Fast-forward through the next year. Believing I had been baptized in the Holy Spirit, I was chosen to be a deacon in our church. In my private times of prayer and reflection, I believed I heard God and talked to him. I had intensely intimate and spiritual experiences that -- don't laugh -- I can only describe as spiritual orgasms. They were not physical -- my mind was in such an ecstatic state while I communed with God, that is the only way I can describe it. Four months later, my daughter and first child was born under extreme circumstances (she had to be born two months early, after my wife was airlifted to a hospital three hours away). It was a difficult, trying time, and our church friends and (we believed) God got us through.

 

One year later, I went along to the youth rally, again as a sponsor. Again, I had a mystical, spiritual experience which rattled me to my core. I felt refreshed, revived to be a better Christian and serve Jesus with all of my heart. Whatever I did, I would do it for him.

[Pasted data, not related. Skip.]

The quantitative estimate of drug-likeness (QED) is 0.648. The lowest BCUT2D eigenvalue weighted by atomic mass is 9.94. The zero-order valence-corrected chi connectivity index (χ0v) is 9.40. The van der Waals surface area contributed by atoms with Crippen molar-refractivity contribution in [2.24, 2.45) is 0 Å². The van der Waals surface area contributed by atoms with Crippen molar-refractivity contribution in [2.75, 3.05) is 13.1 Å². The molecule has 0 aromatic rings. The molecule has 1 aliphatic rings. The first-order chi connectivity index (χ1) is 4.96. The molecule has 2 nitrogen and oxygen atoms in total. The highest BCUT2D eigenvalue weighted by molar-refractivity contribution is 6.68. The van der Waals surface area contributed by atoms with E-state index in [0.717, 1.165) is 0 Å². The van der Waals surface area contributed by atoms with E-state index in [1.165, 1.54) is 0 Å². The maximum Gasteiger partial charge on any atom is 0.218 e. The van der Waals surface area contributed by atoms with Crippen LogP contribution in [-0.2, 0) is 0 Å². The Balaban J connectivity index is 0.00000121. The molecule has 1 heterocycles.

Same story in 2007. Every year I grew a little more in the faith, unlocking the mysteries which I had not seen before, reading profound insights in seemingly mundane or confusing parts of the Bible. The youth conference was now something I looked forward to, a "mountaintop" spiritual experience, and I got to help shepherd young people towards a dynamic faith it had taken me years to discover.

 

But in October 2007, something happened. My faith imploded. I can't even remember what exactly brought it on, but on a cold, frosty night, I was depressed and purposed to get drunk. I looked up at the twinkling stars through the bathroom skylight, feeling buzzed after drinking too much brandy, and whispered at God, "I don't believe in you anymore." I shuffled down the hallway to bed when suddenly I heard in my mind, "That's OK. I still believe in you." It stopped me cold. The next day, I felt refreshed and renewed and wondered why I had almost given up my faith. I carried on as I had before until two things happened.